A housing or end bell 40 is mounted on the end of the block 10 by means of screws 45. Appropriate sprockets 42 and 44 and gear 46 of different diameters, for example, are mounted on the drive shaft 28. These sprockets and gear are used to drive certain auxiliary equipment, such as the intake and scavenger blower, the lubricating pump, and for circulating coolant as will be described hereinafter. The main load, such as a drive shaft, would be coupled to the shaft 38.

The engine block 10 has a plurality of cylinders 48 extending through and parallel to the axis of shaft 12. The cylinders 48 are spaced equal radial distances from the shaft 12 and are spaced at equi-angular positions around the shaft 12.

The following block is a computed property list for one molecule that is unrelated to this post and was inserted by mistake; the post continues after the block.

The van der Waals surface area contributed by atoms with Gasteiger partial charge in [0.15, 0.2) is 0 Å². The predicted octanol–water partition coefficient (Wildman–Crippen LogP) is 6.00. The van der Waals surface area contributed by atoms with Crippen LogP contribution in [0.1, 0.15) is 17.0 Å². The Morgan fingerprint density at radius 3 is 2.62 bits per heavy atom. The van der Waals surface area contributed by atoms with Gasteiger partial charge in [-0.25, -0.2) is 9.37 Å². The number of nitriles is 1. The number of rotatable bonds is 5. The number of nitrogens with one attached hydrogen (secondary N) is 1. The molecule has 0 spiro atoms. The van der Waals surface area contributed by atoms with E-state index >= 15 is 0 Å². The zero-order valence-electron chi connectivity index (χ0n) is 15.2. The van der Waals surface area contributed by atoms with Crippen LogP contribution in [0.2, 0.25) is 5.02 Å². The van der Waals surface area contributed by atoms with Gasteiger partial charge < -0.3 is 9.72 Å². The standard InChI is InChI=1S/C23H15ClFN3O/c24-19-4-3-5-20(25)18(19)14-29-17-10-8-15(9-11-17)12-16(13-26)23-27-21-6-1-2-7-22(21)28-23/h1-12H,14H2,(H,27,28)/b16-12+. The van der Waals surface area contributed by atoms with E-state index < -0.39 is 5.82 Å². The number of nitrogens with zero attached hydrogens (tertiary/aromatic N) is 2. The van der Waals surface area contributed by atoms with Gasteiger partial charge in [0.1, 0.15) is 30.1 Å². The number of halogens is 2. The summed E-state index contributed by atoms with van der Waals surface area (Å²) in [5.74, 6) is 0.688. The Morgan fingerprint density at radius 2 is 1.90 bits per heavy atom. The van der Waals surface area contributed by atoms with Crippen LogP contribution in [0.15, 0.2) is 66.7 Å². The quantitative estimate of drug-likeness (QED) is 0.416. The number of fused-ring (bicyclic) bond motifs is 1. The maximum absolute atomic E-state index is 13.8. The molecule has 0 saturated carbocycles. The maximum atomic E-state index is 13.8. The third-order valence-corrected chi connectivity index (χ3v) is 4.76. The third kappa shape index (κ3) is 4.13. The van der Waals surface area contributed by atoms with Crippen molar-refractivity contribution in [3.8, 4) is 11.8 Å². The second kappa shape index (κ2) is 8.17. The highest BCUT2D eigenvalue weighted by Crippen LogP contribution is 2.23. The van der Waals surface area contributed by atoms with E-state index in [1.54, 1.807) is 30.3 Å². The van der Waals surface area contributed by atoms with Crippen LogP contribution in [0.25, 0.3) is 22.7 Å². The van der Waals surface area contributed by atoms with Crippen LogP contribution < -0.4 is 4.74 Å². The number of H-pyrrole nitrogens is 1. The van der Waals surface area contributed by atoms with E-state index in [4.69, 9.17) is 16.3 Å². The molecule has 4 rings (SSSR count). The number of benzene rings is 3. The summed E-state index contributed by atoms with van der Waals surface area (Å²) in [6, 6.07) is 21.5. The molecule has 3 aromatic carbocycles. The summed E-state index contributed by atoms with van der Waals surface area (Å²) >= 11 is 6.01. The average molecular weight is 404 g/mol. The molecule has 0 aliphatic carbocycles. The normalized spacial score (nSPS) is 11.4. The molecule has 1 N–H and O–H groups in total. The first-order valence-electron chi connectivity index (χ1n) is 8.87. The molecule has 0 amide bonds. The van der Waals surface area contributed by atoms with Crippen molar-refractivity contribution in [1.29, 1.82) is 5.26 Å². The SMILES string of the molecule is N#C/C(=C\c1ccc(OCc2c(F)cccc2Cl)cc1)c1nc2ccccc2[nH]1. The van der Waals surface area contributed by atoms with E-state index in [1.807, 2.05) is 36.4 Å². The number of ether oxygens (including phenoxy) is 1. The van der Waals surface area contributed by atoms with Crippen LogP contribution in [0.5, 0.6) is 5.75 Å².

The left-hand end of the engine block 10 is referred to as the "exhaust" end and the right-hand end is denominated the "intake" end. A plurality of exhaust pistons 30 are respectively mounted on exhaust end of the cylinders 48 for reciprocal motion therein. A corresponding plurality of intake pistons 28 are respectively mounted in the intake ends of the cylinders 48 for reciprocal motion therein. These pistons are called intake and exhaust pistons because they serve as valves to open and close intake ports 52 and exhaust ports 54 respectively. The ports 52 and 54 are each inclined at an angle to the axis of the cylinder to provide for angular passage of the piston rings over the ports for smooth operation. The intake ports 52 are inclined to the corresponding radial axis by angles of, for example, 30 to 35 degrees to provide a desired swirling action for the air entering the cylinder during the intake and scavenger periods. The exhaust ports 54, on the other hand, are inclined to the corresponding radial axes in the manner to direct exhaust gases along essentially straight paths to the exhaust manifolds. The exhaust and intake pistons 30 and 28 approach each other within each cylinder 48 and they are then pushed apart by the rapid burning and expansion of the fuel injected into the cylinders by the injectors, such as injector 56 from an appropriate fuel line 58. As noted, a fuel injector, such as the injector 56, is provided for each cylinder. The engine shown in FIG. 1 is of the opposed piston type and operates basically in a known manner as described in U.S. Pat. No. 3,212,483, referred to above.